Jim Fitzpatrick: We have announced our intention to include measures on enhancing airport security in the forthcoming Policing and Crime Bill which will be introduced as soon as parliamentary time allows.
Jim Fitzpatrick: None specifically on alternative fuels for aircraft but there are two small projects of interest: firstly, earlier this year the Department commissioned a study on carbon reduction options for domestic aviation. We expect to publish this shortly. Additionally the OMEGA project funded by the Higher Education Funding Council for England (HEFC) has a project investigating the possibilities and barriers for alternative fuels.
Mr. Jeremy Browne: To ask the Secretary of State for Transport with reference to the written ministerial statement of 13 November 2008, Official Report, column 67WS, on the Draft Renewable Transport Fuel Obligations (Amendment) Order 2009, (1) what assessment he has made of the effect on UK biofuel producers of correcting the discrepancy in the 2007 Order (a) for the current obligation period and (b) for the 2009-10 obligation period; 
The Government are currently consulting on proposals for amending the Renewable Transport Fuel Obligations Order 2007 (2007 No. 3072) to rectify the discrepancy issue by extending the definition of
relevant hydrocarbon oil. The Department wrote to stakeholders on 13 November 2008 to inform them of proposals to rectify the discrepancy for the next obligation year (2009-10). Due to the constraints of the primary legal powers the Department is not proposing to deal retrospectively with this issue for the current obligation year (2008-09).
As a result of the discrepancy the Renewable Fuels Agency estimates that around half of the fossil fuel supplied may not be taken into account in calculating suppliers renewable transport obligations. The extent of any shortfall in biofuel supplied will not be known until the end of the obligation year.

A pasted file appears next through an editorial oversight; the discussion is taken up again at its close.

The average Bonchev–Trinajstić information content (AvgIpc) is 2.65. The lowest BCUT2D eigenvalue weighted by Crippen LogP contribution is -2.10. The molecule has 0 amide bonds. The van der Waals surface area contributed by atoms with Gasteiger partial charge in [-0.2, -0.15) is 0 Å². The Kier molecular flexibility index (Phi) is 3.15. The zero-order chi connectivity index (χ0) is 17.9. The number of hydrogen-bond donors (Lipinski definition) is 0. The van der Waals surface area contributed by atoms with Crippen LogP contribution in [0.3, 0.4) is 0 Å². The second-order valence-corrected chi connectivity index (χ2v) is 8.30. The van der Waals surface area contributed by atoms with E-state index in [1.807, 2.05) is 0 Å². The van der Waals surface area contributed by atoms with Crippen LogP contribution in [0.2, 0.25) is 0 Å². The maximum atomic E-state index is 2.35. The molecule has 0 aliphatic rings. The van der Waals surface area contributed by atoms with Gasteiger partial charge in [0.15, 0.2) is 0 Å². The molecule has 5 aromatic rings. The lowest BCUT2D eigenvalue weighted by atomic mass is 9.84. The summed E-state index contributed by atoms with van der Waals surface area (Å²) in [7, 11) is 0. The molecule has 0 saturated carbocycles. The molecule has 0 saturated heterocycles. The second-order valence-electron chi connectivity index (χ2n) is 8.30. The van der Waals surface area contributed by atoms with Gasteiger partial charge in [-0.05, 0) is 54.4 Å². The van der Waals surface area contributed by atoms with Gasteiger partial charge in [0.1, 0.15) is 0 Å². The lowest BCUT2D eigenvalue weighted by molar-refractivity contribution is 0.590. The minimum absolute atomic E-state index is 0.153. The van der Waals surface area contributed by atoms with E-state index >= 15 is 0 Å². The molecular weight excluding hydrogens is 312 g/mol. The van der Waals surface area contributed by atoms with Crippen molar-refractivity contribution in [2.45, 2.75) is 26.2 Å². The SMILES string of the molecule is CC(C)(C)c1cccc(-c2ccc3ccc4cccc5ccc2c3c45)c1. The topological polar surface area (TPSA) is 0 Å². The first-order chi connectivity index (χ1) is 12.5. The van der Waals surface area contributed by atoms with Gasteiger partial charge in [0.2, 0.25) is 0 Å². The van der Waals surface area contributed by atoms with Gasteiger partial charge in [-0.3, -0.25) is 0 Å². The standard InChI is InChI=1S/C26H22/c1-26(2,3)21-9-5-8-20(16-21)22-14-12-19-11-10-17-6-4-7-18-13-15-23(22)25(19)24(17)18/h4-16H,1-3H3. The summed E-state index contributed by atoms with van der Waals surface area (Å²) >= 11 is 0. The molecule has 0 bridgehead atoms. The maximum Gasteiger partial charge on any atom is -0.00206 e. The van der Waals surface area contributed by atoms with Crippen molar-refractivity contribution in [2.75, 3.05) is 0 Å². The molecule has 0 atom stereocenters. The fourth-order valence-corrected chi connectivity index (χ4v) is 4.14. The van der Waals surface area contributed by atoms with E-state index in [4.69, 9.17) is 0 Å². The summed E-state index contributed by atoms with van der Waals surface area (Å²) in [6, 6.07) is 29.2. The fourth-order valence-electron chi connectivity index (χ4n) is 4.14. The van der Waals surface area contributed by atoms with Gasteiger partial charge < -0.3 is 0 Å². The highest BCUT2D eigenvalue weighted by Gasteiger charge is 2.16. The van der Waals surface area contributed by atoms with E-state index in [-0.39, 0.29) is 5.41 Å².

Following the identification of the discrepancy the Government informed both obligated and biofuel suppliers about this issue. Officials within the Department for Transport are continuing to engage with these suppliers about the effects of the discrepancy and the proposed solution. The draft amendment order will be subject to the affirmative procedure and the proposal to deal with the discrepancy will be considered by the Joint Committee on Statutory Instruments in due course.
Norman Baker: To ask the Secretary of State for Transport if he will estimate the additional carbon dioxide emissions which would result from implementation of the European Parliaments proposal to limit emissions from new cars to 120g of carbon dioxide for every kilometre travelled by 2012 if it were to be phased in over three years; and whether eco-innovations are to be included in calculations of progress towards achieving the target limit. 
Jim Fitzpatrick: It should be noted that new car carbon dioxide emissions will need to be 130 g/km on average (rather than it being a limit), with the further 10 g/km being delivered from a range of other measures. The phased-in targets (as agreed on 1 December between the European Commission, the European Parliament lead negotiators and the French presidency) still represent a real challenge for industry and will require a significant increase in the rate of fuel efficiency improvements over and above those already seen under the carbon dioxide voluntary agreements. Our analysis shows that there is unlikely to be any difference in overall carbon dioxide savings between this system and the original Commissions proposal which had lower penalties for non-compliance in earlier years.
Eco-innovations, if properly implemented, will similarly not lead to a change in the overall carbon dioxide emissions from the regulation. Any reduction in g/km carbon dioxide savings measured by the test cycle will need to be matched by additional g/km carbon dioxide savings from the eco-innovations.
Mr. Evennett: To ask the Secretary of State for Transport how much revenue generated by Dartford Crossing tolls has been spent on transport infrastructure projects in the surrounding area in the last five years. 
Paul Clark: Since 2003, when the charging scheme was introduced at the Dartford Crossing, the Department for Transport has made available between £1.75 million and £2 million per year to Thurrock council and Kent county council to help deliver local transport projects.